So – there you have it – a day in the life of the Costa Rica Chica.    It was a lovely day, by the way.  🙂

Till next time folks!  Peace! — JenJen

Jen

I quit my job in my early 40’s, sold everything and retired early to live a simple life in Costa Rica!

Check out my book: "Costa Rica Chica" - the book.

Check out my Arm Candy: Costa Rica Chica Arm Candy.

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17 Responses to What do you DO all day??

  1. I’m actually very inspired by THIS statement – ” Greg & I always have good conversations while we’re hiking, mainly to distract us from the heavy breathing” since there is no way that I could actually talk and walk up those hills at the same time! Our days, even though we live at the beach, are similar. Isn’t life grand?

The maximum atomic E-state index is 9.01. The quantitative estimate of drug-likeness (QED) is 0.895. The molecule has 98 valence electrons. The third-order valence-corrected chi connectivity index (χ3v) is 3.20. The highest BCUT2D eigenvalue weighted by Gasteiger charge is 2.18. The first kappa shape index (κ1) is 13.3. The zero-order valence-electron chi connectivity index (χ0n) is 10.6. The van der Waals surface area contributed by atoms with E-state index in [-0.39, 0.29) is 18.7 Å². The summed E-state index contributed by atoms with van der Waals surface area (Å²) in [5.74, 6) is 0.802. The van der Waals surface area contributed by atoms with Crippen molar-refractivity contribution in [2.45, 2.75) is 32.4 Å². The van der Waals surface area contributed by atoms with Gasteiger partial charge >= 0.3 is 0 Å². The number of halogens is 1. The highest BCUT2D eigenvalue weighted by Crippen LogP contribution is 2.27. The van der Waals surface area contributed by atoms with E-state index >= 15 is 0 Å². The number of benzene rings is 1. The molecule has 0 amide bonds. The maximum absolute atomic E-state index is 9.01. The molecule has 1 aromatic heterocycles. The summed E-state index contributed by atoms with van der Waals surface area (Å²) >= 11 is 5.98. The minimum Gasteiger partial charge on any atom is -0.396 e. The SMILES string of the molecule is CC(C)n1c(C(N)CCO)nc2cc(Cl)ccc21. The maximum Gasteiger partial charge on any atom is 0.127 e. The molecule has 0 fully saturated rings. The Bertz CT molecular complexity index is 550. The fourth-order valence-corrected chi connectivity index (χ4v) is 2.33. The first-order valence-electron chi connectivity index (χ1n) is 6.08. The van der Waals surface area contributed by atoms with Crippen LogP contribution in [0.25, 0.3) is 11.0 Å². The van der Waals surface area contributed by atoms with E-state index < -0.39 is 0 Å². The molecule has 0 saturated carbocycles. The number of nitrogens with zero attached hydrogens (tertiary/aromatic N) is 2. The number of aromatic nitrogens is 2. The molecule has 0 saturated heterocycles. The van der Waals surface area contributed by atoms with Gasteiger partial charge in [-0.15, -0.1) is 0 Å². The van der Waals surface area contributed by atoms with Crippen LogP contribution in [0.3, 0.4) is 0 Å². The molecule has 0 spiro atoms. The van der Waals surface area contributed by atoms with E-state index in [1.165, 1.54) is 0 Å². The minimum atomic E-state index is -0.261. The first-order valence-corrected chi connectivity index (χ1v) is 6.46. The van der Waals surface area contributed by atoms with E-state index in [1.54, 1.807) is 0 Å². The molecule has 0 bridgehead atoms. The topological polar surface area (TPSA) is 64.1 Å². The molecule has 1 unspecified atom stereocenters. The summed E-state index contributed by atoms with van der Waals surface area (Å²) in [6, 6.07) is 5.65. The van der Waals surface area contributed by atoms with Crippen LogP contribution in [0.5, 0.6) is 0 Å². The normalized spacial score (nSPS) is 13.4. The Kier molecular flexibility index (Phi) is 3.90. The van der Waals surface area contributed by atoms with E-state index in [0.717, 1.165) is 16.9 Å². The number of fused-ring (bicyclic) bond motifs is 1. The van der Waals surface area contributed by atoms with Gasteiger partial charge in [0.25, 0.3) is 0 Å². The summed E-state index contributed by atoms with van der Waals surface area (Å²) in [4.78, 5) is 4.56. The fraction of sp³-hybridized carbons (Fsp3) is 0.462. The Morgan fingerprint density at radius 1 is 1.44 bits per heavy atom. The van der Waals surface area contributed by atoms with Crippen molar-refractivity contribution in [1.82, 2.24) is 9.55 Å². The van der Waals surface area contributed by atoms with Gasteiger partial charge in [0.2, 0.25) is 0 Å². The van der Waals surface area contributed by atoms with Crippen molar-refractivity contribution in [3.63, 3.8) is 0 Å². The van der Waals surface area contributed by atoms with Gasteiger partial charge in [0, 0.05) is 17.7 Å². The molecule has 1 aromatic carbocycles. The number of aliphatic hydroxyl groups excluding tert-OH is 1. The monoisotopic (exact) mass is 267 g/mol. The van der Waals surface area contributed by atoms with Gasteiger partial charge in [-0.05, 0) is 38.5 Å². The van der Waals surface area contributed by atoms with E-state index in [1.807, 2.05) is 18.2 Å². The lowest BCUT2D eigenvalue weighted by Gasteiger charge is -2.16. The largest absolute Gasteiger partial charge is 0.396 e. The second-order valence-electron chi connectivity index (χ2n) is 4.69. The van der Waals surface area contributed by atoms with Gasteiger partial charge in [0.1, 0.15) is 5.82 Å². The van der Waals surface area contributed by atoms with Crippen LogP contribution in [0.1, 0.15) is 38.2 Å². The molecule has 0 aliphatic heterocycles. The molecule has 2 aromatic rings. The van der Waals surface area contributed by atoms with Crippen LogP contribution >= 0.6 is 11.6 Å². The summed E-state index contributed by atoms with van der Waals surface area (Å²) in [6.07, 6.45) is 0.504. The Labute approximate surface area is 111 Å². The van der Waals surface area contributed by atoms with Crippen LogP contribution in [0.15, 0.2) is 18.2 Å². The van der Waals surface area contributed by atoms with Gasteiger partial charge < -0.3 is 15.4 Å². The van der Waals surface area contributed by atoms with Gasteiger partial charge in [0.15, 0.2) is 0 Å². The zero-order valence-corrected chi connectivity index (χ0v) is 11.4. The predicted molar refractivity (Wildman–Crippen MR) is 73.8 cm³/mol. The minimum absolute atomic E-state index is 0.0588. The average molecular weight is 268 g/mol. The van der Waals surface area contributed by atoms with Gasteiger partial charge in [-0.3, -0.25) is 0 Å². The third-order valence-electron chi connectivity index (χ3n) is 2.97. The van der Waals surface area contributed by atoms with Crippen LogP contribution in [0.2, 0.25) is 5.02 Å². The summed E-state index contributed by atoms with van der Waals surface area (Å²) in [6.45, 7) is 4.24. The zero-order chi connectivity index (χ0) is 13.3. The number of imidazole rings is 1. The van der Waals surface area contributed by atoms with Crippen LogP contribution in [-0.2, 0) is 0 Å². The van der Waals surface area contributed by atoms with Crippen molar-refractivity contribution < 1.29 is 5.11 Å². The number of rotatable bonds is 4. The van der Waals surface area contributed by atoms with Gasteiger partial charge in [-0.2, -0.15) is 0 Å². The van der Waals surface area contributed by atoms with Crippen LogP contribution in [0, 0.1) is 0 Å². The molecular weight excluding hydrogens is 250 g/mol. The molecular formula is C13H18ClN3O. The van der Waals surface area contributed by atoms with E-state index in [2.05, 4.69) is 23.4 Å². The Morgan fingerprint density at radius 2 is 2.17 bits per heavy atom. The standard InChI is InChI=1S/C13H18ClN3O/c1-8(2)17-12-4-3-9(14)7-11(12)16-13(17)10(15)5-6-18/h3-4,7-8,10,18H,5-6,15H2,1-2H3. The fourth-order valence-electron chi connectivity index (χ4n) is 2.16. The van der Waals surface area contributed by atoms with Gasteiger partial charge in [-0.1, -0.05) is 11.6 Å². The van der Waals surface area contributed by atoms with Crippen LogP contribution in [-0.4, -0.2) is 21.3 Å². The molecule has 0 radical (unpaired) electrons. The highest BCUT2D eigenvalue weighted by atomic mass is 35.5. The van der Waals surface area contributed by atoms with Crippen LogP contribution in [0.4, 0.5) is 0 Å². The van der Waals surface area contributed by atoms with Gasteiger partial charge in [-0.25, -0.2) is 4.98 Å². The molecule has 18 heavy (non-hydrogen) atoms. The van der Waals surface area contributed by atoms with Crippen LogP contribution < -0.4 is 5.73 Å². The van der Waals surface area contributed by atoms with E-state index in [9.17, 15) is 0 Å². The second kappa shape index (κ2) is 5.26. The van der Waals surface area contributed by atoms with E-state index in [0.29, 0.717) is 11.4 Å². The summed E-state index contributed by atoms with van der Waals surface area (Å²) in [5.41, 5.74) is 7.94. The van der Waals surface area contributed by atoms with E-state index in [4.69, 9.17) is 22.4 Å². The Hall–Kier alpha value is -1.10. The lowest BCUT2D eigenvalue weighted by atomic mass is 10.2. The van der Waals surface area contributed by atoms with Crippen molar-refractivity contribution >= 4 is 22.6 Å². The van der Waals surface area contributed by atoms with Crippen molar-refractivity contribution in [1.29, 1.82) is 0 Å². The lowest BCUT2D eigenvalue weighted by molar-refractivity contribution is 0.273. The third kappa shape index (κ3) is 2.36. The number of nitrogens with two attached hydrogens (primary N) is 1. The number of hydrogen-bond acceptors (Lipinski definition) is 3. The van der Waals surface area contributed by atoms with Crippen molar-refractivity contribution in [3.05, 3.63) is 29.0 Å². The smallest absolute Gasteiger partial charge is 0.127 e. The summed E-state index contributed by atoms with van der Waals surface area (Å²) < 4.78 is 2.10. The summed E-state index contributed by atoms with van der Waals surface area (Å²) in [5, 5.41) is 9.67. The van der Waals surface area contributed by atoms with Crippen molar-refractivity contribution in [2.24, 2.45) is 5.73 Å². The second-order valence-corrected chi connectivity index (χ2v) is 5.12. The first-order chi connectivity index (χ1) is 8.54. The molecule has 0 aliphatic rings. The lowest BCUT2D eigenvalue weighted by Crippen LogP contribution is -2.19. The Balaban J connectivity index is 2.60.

2. Hi Jen, much similarity in our days also, minus the 4 mile walk. We live on the Caribbean side, up a mountain, so the hills here are a bear to hike, plus I have arthritis so the joints complain alot!
    We have been here since May 2012, had our home built, and are settling in well. No TV here, as the cable stops at the Highway and has not come up the mountain yet. ICE says they will run it with 12 family sign ups. Good things will come to those who are patient!!

    • Marlene & Caryn – good to hear from someone on Caribbean side! We hope to visit there one day and check it out. When we move to our new place in October, we will not have a TV at all (our choice), we just don’t seem to need to watch it here… so much else to do!

  3. Thanks for the compliment–I only have other ladies living here to thank for my new abilities. You will be sharing these recipes soon enough!

    I’ll try Arroz con Pollo next time. I’m always going Arroz Cantones, but it’s often disappointing. Thanks! (And we’re tackling that hike!).